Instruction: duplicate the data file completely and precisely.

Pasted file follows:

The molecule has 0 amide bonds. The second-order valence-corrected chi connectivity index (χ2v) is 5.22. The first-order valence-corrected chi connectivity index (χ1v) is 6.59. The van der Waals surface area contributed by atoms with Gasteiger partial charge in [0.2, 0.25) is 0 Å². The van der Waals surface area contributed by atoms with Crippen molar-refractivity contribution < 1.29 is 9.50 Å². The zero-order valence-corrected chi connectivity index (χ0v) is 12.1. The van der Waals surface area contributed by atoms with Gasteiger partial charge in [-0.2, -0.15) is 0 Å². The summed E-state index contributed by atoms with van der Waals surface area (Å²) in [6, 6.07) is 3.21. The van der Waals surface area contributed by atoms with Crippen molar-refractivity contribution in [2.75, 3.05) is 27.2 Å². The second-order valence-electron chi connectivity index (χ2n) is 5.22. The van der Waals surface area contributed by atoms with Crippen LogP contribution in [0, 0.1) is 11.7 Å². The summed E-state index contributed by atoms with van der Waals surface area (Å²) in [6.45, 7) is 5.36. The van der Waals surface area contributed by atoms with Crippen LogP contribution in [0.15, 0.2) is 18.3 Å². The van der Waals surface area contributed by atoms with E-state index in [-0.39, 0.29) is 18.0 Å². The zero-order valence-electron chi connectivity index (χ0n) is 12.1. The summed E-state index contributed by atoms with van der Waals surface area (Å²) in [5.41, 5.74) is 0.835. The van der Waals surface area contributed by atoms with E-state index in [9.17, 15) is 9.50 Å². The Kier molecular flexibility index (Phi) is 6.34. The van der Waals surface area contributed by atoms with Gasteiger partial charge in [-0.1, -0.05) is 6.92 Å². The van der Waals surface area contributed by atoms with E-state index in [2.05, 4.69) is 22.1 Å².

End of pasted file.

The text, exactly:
The molecule has 0 amide bonds. The second-order valence-corrected chi connectivity index (χ2v) is 5.22. The first-order valence-corrected chi connectivity index (χ1v) is 6.59. The van der Waals surface area contributed by atoms with Gasteiger partial charge in [0.2, 0.25) is 0 Å². The van der Waals surface area contributed by atoms with Crippen molar-refractivity contribution < 1.29 is 9.50 Å². The zero-order valence-corrected chi connectivity index (χ0v) is 12.1. The van der Waals surface area contributed by atoms with Gasteiger partial charge in [-0.2, -0.15) is 0 Å². The summed E-state index contributed by atoms with van der Waals surface area (Å²) in [6, 6.07) is 3.21. The van der Waals surface area contributed by atoms with Crippen molar-refractivity contribution in [2.75, 3.05) is 27.2 Å². The second-order valence-electron chi connectivity index (χ2n) is 5.22. The van der Waals surface area contributed by atoms with Crippen LogP contribution in [0, 0.1) is 11.7 Å². The summed E-state index contributed by atoms with van der Waals surface area (Å²) in [6.45, 7) is 5.36. The van der Waals surface area contributed by atoms with Crippen LogP contribution in [0.15, 0.2) is 18.3 Å². The van der Waals surface area contributed by atoms with E-state index in [-0.39, 0.29) is 18.0 Å². The zero-order valence-electron chi connectivity index (χ0n) is 12.1. The summed E-state index contributed by atoms with van der Waals surface area (Å²) in [5.41, 5.74) is 0.835. The van der Waals surface area contributed by atoms with E-state index in [9.17, 15) is 9.50 Å². The Kier molecular flexibility index (Phi) is 6.34. The van der Waals surface area contributed by atoms with Gasteiger partial charge in [-0.1, -0.05) is 6.92 Å². The van der Waals surface area contributed by atoms with E-state index in [2.05, 4.69) is 22.1 Å².